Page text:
Several days ago, my hubby and I ran into another couple whose children are out of the house. In the salad dressing aisle, we discussed how life changes as our kids grow and spread their wings. The mom advised us to cherish this time of running around after the kids doing sports and activities on evenings and weekends, that it “goes fast.” The dad then commented that when the kids are gone, “You go pick apples and then go to the grocery store on a Saturday.” That comment resonated with me as did they compassion in their eyes. They “got” what we were feeling.
Recently, I read a Young Adult novel entitled Posted by John David Larson. In it, the protagonist talks about how we assemble tribes of like-minded people who share our interests. As one whose kids are growing up, I am struggling with the life change. Our tribe is clear when our kiddos are little, are immediate families, our extended families, and perhaps some coworkers. You don’t really have time or energy for much else. As your kids grown and present you with new challenges, you begin to realize the value of speaking with other parents, perhaps joining a club like Mom’s Club. We do this to establish connections with similar people who understand the rthym and chaos of our lives and may have some wisdom to offer us.
As we change over time, so does the makeup of our tribes, but they continue to be about tapping into the shared human experience. Recently a dear friend of mine posted the following comment on Facebook, “Friends this morning was a hard morning as a mom. It hit me hard that my baby is growing up and I can't control everything. There were tears...lots of them. I am so thankful for the mom friends in my life who boosted me up and helped me feel better.” This is the power of the tribe, to alleviate pain through sharing it. Life is hard and we all need tribes to help understand and navigate it.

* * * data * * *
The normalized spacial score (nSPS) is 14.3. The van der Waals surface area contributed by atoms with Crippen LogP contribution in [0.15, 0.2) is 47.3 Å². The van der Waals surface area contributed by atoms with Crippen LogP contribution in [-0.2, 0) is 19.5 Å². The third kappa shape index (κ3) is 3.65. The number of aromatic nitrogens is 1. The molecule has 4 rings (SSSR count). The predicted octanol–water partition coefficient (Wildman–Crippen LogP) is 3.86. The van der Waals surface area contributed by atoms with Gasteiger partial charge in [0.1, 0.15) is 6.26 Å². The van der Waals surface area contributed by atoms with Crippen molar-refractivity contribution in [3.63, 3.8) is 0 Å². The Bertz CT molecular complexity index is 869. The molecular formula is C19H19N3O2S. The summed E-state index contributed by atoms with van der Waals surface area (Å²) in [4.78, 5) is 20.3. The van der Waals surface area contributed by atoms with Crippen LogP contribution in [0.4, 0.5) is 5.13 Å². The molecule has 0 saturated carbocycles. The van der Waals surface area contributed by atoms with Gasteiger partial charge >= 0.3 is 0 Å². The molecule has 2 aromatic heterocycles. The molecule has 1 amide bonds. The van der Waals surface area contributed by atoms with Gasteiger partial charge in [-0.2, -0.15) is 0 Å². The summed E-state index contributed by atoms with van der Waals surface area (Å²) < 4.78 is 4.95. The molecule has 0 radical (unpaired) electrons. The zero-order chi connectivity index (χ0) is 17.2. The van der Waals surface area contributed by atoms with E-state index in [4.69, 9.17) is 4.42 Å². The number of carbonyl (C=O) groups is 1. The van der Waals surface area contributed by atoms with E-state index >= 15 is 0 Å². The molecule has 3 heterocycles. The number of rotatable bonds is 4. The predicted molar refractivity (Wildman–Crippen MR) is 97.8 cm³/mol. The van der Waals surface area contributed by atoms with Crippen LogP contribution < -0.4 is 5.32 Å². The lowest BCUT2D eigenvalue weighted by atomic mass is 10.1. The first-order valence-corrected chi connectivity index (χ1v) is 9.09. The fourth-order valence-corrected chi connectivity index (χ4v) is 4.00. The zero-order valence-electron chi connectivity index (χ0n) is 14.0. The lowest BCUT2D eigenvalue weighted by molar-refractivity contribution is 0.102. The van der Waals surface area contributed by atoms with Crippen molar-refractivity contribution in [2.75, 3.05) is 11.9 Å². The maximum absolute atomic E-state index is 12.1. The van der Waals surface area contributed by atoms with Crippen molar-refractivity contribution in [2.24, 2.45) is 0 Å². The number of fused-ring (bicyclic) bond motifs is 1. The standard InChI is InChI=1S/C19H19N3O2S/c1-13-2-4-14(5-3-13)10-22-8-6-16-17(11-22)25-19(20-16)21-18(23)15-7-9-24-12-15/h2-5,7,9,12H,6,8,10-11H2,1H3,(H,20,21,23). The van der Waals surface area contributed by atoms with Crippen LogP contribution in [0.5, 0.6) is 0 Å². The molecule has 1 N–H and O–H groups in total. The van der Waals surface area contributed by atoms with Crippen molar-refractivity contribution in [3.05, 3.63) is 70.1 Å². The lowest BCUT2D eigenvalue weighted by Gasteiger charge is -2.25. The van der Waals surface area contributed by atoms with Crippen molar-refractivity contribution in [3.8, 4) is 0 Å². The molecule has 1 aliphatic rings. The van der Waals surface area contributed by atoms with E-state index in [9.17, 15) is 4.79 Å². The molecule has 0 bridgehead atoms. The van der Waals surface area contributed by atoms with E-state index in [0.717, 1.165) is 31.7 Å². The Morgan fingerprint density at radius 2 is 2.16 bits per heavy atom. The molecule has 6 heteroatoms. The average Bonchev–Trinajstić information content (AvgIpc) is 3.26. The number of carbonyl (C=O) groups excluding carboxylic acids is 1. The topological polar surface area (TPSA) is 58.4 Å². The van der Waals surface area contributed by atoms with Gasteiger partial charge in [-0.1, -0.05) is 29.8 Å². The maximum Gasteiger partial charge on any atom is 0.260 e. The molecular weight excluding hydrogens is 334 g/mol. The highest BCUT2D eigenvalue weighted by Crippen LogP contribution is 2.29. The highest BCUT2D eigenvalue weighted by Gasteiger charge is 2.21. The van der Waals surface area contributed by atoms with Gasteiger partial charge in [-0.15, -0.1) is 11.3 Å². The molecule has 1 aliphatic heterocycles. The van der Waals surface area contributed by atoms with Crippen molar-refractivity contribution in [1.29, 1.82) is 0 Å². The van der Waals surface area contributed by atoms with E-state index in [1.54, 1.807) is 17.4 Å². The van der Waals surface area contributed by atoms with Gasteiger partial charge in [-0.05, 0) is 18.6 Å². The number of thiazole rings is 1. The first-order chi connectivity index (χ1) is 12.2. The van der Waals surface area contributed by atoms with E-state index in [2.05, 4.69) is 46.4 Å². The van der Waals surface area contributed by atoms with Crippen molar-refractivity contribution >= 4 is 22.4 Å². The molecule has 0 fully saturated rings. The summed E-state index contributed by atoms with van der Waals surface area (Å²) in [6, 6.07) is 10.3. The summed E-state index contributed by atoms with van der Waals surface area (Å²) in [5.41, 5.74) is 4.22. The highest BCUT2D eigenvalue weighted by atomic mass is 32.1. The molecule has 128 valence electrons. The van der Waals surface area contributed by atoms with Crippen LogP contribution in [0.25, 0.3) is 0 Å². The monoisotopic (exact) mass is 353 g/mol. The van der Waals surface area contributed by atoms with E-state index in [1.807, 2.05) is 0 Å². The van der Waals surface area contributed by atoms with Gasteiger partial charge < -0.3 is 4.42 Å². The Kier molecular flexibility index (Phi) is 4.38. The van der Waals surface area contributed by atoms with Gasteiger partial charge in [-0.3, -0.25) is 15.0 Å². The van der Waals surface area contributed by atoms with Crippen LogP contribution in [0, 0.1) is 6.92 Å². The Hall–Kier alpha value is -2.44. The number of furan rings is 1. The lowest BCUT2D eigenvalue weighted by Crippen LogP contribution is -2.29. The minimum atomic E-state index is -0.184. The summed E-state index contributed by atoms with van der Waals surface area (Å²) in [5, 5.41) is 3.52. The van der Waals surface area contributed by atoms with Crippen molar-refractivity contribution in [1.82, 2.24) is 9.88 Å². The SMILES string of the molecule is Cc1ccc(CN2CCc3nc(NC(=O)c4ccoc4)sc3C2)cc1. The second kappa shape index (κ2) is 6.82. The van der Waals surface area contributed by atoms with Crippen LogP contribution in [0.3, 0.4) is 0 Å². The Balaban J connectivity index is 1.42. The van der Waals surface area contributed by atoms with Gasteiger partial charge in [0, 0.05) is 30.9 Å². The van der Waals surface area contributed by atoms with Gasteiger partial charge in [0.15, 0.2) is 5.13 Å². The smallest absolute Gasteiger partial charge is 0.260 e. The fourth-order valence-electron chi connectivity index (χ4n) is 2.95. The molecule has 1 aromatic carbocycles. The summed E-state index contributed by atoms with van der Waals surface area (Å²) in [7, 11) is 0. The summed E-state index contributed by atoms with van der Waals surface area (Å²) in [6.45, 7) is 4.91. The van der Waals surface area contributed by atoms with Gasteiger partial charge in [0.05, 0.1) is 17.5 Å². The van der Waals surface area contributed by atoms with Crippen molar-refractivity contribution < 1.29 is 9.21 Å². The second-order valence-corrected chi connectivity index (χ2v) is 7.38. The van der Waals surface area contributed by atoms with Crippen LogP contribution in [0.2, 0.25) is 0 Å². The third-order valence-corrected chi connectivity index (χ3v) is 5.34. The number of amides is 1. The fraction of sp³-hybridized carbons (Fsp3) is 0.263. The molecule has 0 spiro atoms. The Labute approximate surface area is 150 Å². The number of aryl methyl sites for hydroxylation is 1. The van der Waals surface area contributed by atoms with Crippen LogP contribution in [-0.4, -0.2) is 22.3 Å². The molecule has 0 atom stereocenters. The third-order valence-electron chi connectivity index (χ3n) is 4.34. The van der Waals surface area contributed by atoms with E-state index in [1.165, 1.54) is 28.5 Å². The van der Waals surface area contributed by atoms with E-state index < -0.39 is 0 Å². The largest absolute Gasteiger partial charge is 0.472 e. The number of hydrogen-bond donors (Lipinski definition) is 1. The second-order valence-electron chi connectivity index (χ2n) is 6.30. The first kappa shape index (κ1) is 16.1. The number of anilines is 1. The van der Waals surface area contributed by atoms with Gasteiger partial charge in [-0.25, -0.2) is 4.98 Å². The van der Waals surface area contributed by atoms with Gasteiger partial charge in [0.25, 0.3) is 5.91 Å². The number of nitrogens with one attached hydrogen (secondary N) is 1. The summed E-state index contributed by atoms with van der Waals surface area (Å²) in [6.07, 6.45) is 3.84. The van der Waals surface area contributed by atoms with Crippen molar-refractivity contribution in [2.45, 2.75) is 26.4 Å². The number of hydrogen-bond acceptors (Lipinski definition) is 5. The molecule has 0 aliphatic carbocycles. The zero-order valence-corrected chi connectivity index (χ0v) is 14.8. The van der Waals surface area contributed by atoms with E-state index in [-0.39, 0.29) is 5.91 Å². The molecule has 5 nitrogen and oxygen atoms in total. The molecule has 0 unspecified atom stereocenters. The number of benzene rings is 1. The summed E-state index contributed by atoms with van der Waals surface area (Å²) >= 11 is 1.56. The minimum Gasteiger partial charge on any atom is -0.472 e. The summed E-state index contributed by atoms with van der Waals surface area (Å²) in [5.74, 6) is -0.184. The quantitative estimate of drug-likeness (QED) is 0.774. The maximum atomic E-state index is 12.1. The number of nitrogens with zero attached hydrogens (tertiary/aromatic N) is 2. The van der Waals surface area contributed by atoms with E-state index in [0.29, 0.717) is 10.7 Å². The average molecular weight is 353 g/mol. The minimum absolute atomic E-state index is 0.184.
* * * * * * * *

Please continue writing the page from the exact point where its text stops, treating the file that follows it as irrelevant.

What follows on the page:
I have found the collective wisdom of my tribe particularly helpful in dealing with the physical changes of age. For example, when out with a group of women of a “certain age” two topics inevitably arise, insomnia and irrational mood changes. I am completely convinced that the woman who sleeps between the hours of three and five am is as rare as a unicorn. But somehow knowing that there are others like you out there makes it easier to focus on breathing, to let go of stress and worry, and to eventually fall back asleep. How many women can relate to breaking into tears at a Sam’s Club when your husband and kids didn’t order you an ice cream because they didn’t know what flavor you wanted. Perimenopause can make you bonkers. As I age, the kinship and wisdom of my tribe of women friends is proving critical. When I thanked a friend for a recent kindness, she replied that she “was not sure... [her advice was] always wise, but it’s definitely REAL.” That’s what tribes do, they allow us to connect with each other and so better understand ourselves.
I am learning to accept the reality that one of our chicks has flown the coop. I am proud of him for this accomplishment. I want him to soar, but I will admit to feeling chagrined that I don’t hear from him as much as I would like. Another wise companion pointed out that this is the natural order of life, that we should want our children to be confident enough to stand on their feet and face their own challenges. I truly want that for him, but it’s not easy to let go. This is another strength of the tribe, to allow us the perspective to get past our own selfish desires to see the greater good.